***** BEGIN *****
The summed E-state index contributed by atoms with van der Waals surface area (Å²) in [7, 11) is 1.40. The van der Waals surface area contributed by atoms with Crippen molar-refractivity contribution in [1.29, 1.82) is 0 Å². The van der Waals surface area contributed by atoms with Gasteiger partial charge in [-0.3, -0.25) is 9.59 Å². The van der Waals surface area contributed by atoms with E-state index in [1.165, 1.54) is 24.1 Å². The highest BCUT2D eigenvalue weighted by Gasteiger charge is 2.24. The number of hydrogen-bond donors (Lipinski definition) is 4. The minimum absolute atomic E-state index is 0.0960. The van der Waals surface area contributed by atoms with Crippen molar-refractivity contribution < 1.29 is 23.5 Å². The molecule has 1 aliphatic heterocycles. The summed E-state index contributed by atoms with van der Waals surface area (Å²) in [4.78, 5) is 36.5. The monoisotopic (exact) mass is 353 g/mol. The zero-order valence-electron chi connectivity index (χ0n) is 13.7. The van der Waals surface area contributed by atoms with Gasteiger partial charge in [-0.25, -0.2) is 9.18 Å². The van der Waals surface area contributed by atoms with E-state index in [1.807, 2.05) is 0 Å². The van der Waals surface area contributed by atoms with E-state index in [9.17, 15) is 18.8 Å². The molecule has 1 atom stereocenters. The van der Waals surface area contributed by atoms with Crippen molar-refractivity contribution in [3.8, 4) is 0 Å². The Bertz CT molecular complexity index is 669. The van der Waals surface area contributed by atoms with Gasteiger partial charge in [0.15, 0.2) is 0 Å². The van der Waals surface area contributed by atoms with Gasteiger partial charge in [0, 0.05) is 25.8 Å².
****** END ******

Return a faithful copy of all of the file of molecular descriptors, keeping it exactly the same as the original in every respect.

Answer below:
The summed E-state index contributed by atoms with van der Waals surface area (Å²) in [7, 11) is 1.40. The van der Waals surface area contributed by atoms with Crippen molar-refractivity contribution in [1.29, 1.82) is 0 Å². The van der Waals surface area contributed by atoms with Gasteiger partial charge in [-0.3, -0.25) is 9.59 Å². The van der Waals surface area contributed by atoms with E-state index in [1.165, 1.54) is 24.1 Å². The highest BCUT2D eigenvalue weighted by Gasteiger charge is 2.24. The number of hydrogen-bond donors (Lipinski definition) is 4. The minimum absolute atomic E-state index is 0.0960. The van der Waals surface area contributed by atoms with Crippen molar-refractivity contribution < 1.29 is 23.5 Å². The molecule has 1 aliphatic heterocycles. The summed E-state index contributed by atoms with van der Waals surface area (Å²) in [4.78, 5) is 36.5. The monoisotopic (exact) mass is 353 g/mol. The zero-order valence-electron chi connectivity index (χ0n) is 13.7. The van der Waals surface area contributed by atoms with Gasteiger partial charge in [-0.25, -0.2) is 9.18 Å². The van der Waals surface area contributed by atoms with E-state index in [1.807, 2.05) is 0 Å². The van der Waals surface area contributed by atoms with E-state index in [9.17, 15) is 18.8 Å². The molecule has 1 atom stereocenters. The van der Waals surface area contributed by atoms with Crippen molar-refractivity contribution in [3.8, 4) is 0 Å². The Bertz CT molecular complexity index is 669. The van der Waals surface area contributed by atoms with Gasteiger partial charge in [0.15, 0.2) is 0 Å². The van der Waals surface area contributed by atoms with Gasteiger partial charge in [0, 0.05) is 25.8 Å².